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Community mourns teens’ deaths at church service

Mourners lit candles blessed prayer shawls after prayer service Tuesday for Wilmingtteens whose car was found inverted nearby creek. The

Mourners lit candles and blessed prayer shawls after the prayer service Tuesday for the Wilmington teens whose car was found inverted in a nearby creek. The shawls will be given to families if the victims. | Erin Gallagher~for Sun-Times Media

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Updated: April 14, 2013 6:52AM

People who have experienced tragedy recognized the painful numbness that filled the Wilmington church Tuesday night.

For many of the young people, though, the loss of their friends was a new experience. Boys who struggle to be men fought back the tears. Girls held each other up. Parents consoled their children as they passed tissues between the rows.

The First United Methodist Church was filled during Tuesday’s evening prayer service honoring the four Wilmington High students found in an upside down car in the creek earlier that morning. The victims, Micalah Sembach, Cheyenne Fender, Cody Carter and Matthew Bailey will not soon be forgotten.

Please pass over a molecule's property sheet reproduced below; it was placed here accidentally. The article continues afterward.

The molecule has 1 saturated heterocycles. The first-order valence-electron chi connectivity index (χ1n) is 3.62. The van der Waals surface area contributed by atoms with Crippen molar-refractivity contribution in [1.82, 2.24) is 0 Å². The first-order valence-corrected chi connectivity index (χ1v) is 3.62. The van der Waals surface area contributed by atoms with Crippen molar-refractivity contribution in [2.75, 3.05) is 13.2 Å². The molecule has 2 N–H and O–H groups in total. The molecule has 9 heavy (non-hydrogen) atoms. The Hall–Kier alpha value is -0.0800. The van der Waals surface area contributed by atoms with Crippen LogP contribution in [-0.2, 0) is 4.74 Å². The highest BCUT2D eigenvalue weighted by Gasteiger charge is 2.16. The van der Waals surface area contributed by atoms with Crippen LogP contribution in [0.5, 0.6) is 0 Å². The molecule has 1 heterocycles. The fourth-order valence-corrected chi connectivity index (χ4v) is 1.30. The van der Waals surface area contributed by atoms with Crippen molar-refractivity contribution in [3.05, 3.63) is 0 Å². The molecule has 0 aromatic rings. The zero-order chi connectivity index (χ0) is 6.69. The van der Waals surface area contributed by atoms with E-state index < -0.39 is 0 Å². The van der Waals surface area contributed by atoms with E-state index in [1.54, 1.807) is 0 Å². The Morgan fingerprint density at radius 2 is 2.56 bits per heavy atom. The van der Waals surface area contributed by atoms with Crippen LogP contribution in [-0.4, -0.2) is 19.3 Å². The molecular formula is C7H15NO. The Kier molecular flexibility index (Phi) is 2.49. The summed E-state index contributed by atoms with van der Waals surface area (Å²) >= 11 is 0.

“(Cody) was like a big teddy bear that would be there for your problems,” said Sophomore John Widner. “I knew him since Kindergarten.”

The teens were last heard from Monday afternoon. Many of their friends were on the bus that discovered the blue Mazda submerged in Forked Creek.

Sophomore Hailey Banks said she was up all night Monday with the search party. Her friend was on the school bus that discovered the car Tuesday morning. They arranged for the friend to call her if the bus came across any news.

“I was the one who called (Micalah’s parents) when they found the car,” she said. “She was literally my best friend and my sister.”

Tears trickled down Jeremy Banks’ face as he explained that Monday was his 14th birthday. Like his sister, Hailey, that was when they realized their friends were lost. Plus, it was their father’s birthday Tuesday, the day they discovered the bodies. For them, a birthday will always be synonymous with the loss of their friends.

Grief did not discriminate.

The tall, athletic Wilmington High junior, J.D. Hale, 17, wore his purple monogrammed letterman jacket to the service. He was Cody Carter’s first cousin.

“He’s in a good place now, he’s with God,” Hale said. “I wish I could see him one more time to tell him I love him. I’ll see him again one day.”

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